Mumbai: Investors shouldn’t read too much into Friday’s advance in Indian bonds, which follows a slower-than-estimated rise in inflation last month.
That’s because the softer headline number masks an increase in demand-side pressures, which is what the central bank looks to manage through interest rates. The so-called core inflation climbed to 4.6% in September from 4.5% in August, according to estimates from Deutsche Bank AG.
Consumer prices rose 3.28% in September from a year earlier, slower than the 3.53% median estimate in a Bloomberg survey. The benchmark 10-year bond yield fell 3 basis points to 6.73% in Mumbai on Friday. It reached the highest since mid-May on Monday after the Reserve Bank of India last week held rates steady, raised inflation forecasts and reiterated a neutral policy stance.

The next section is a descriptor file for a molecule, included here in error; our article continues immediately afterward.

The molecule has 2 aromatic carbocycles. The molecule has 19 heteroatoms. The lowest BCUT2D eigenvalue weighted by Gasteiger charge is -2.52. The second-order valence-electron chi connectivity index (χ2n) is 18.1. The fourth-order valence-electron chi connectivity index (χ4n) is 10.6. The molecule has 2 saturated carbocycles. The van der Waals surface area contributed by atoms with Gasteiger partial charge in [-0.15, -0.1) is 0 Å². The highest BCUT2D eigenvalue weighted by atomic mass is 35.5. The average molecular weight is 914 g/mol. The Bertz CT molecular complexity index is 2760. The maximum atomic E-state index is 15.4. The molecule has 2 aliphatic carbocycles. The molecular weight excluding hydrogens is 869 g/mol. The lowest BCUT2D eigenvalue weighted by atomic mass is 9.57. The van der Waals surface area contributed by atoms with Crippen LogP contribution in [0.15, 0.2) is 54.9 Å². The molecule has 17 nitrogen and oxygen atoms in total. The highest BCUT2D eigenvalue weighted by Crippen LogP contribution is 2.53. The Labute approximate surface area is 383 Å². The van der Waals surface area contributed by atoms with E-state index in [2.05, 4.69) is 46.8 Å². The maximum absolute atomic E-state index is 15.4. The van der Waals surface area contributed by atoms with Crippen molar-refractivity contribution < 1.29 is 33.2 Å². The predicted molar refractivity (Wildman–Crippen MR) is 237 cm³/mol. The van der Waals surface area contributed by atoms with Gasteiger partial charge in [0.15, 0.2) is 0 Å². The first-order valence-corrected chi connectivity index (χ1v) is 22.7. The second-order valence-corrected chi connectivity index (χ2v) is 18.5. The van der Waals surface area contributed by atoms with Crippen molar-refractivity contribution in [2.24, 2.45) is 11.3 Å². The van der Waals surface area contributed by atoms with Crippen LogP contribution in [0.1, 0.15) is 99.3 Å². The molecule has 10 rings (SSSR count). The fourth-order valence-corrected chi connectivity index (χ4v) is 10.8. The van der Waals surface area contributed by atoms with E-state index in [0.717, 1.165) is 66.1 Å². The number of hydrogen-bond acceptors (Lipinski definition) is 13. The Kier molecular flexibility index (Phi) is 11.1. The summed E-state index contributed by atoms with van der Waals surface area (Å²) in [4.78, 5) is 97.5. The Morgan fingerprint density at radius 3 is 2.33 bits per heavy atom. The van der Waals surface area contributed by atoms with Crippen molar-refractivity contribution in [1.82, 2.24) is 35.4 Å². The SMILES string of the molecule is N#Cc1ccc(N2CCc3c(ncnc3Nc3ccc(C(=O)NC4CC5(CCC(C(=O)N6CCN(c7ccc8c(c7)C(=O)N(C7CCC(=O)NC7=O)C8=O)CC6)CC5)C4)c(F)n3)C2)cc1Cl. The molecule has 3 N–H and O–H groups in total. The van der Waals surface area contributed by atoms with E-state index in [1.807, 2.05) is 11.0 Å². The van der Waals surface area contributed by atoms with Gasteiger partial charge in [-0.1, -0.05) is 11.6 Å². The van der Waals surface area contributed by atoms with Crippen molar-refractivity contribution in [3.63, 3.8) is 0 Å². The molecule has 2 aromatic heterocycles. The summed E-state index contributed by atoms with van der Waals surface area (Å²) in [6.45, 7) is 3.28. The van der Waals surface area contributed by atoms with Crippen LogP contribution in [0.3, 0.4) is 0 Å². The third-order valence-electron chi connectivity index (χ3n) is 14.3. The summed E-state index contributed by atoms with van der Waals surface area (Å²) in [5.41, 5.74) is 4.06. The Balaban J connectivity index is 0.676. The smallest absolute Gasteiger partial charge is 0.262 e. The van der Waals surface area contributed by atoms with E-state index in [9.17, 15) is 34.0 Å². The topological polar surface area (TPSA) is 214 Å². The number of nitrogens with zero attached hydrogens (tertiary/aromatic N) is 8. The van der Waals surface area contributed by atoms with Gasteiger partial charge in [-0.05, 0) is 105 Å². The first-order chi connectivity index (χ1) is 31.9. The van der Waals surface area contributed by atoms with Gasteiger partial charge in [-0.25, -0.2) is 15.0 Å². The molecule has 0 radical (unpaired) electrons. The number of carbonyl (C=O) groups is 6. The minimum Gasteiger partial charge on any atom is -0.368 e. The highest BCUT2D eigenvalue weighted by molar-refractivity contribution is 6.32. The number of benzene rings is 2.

September’s CPI data is unlikely to sway the inflation-targeting RBI into cutting rates anytime soon, according to Deutsche Bank and Morgan Stanley.
Also, other negatives for the bond market remain: rising debt supply, central bank’s open-market operations to drain banking-system liquidity, a potential widening of India’s fiscal deficit and likely higher US interest rates.